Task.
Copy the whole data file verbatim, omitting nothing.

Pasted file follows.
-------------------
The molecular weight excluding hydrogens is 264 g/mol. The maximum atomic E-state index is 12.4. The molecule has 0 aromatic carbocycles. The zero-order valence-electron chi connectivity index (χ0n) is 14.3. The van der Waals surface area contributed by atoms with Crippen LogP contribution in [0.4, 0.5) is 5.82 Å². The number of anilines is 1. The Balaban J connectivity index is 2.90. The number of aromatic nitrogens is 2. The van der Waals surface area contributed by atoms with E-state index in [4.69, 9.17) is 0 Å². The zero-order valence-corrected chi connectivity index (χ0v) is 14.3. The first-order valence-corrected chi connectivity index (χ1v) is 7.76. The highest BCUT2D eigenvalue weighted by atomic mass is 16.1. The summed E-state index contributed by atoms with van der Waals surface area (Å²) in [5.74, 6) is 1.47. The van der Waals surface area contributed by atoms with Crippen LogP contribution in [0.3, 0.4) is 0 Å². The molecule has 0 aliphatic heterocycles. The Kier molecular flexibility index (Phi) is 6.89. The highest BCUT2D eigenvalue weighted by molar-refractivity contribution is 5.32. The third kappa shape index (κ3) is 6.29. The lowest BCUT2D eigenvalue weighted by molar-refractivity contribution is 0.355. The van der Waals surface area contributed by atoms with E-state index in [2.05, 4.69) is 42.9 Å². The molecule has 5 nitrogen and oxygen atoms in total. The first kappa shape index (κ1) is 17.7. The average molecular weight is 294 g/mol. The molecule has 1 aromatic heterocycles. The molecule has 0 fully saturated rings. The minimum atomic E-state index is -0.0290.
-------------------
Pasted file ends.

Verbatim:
The molecular weight excluding hydrogens is 264 g/mol. The maximum atomic E-state index is 12.4. The molecule has 0 aromatic carbocycles. The zero-order valence-electron chi connectivity index (χ0n) is 14.3. The van der Waals surface area contributed by atoms with Crippen LogP contribution in [0.4, 0.5) is 5.82 Å². The number of anilines is 1. The Balaban J connectivity index is 2.90. The number of aromatic nitrogens is 2. The van der Waals surface area contributed by atoms with E-state index in [4.69, 9.17) is 0 Å². The zero-order valence-corrected chi connectivity index (χ0v) is 14.3. The first-order valence-corrected chi connectivity index (χ1v) is 7.76. The highest BCUT2D eigenvalue weighted by atomic mass is 16.1. The summed E-state index contributed by atoms with van der Waals surface area (Å²) in [5.74, 6) is 1.47. The van der Waals surface area contributed by atoms with Crippen LogP contribution in [0.3, 0.4) is 0 Å². The molecule has 0 aliphatic heterocycles. The Kier molecular flexibility index (Phi) is 6.89. The highest BCUT2D eigenvalue weighted by molar-refractivity contribution is 5.32. The third kappa shape index (κ3) is 6.29. The lowest BCUT2D eigenvalue weighted by molar-refractivity contribution is 0.355. The van der Waals surface area contributed by atoms with E-state index in [2.05, 4.69) is 42.9 Å². The molecule has 5 nitrogen and oxygen atoms in total. The first kappa shape index (κ1) is 17.7. The average molecular weight is 294 g/mol. The molecule has 1 aromatic heterocycles. The molecule has 0 fully saturated rings. The minimum atomic E-state index is -0.0290.